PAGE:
Globovision is Venezuela's last-remaining television station that is openly critical of the government of Hugo Chavez, (and his chosen puppet successor Nicolas Maduro) but on April 15, the majority shareholder Guillermo Zuloaga sold his portion to businessman Juan Domingo Cordero, sending both members of the opposition and some journalist rights groups into a frenzy.
Over the last 10 years, the government of former president Hugo Chavez has systematically shuttered media outlets critical of his administration, usually on the grounds of trumped-up regulatory infractions. The most famous closure was the January 2010 shutdown of RCTV, Venezuela's most popular channel. Its broadcast license was simply revoked. After that, two other major channels, Venevision and Televen, changed their editorial line to be more favorable toward the government and have remained on the air.
But Globovision has maintained and even hardened its critical coverage of the government. It is widely considered the last right-leaning media outlet of import.
After the April 15 announcement, despair was the immediate reaction among both the opposition and international journalist organizations. Many journalists have not survived in Venezuela, feeling the need to tow the government line or leave the country.
Yet, in the long run, fears may be overblown.
The new owner of 80 percent of the shares, Juan Domingo Cordero, is a businessman. It appears that he at least tries to maintain a neutral position politically and he may, in fact, be the TV station's salvation.
Even hard-core anti-Chavistas can admit that Globovision is biased. The rationale is that it is in response to the overwhelming number of channels that serve as little more than government mouthpieces.
But a Cordero-induced change in programming could actually be a good thing; by adapting a neutral stance giving equal coverage to both sides, the channel may become more respected and increase viewership.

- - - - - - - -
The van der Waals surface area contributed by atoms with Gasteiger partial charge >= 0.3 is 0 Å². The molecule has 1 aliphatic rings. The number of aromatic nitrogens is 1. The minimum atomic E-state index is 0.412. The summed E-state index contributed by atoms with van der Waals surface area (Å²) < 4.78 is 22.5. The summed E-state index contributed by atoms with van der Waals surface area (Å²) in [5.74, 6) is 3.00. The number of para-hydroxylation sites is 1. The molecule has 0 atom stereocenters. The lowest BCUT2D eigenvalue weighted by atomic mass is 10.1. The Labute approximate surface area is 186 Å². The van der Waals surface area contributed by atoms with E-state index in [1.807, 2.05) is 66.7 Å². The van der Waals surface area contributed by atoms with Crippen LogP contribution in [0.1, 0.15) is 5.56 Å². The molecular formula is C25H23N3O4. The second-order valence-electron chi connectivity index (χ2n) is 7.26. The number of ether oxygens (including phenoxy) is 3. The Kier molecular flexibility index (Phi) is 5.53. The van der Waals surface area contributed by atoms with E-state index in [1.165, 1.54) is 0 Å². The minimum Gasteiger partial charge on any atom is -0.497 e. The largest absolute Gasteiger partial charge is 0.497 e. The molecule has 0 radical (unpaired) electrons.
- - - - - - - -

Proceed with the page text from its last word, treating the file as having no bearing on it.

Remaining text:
Cordero is president of the Venezuelan insurance company La Vitalica. There is some speculation that he is simply the front man of a group of entrepreneurs, some of whom are known Chavistas, or supporters of the ideology of the late president Hugo Chavez. Even if this speculation is true, however, there is a chance that the station will not be forced to become pro-government.
Globovision, as it is now, has enormous viewership by those who consider it the last bastion of critical reporting. Those viewers will go if the station does not maintain at least a neutral line. It would be cheaper, for a supposed group of investors like this one, to simply not invest in a station that will inevitably fall into the category of a second-rate pro-government channel.
Zuloaga reportedly sold his shares for unfortunate reasons. It is rumored that he is tired of having his family threatened. In his advanced age, he doesn't want to feel that his family and loved ones are in danger because of him. Zuloaga has lived in the United States since 2010, when he sought asylum from the Chavez government. Oddly, Cordero is also the uncle of Zuloaga's wife. It is unclear if this played into the selling decision.
Another possible reason for selling is that a Maduro victory was widely foreseen; a Maduro-run government would not approve Globovision's transmission lisence when it comes up for renewal in 2015.
Globovision has faced multi-million dollar fines from the government for its coverage, particularly of a prison riot outside of Caracas in 2011. Private companies have reportedly been pressured to withdraw their ads from the station, and reporters often complain of receiving threats and harassment. The fact is that from many angles, Globovision was doomed. In the end, Cordero may be the perfect man to save it.
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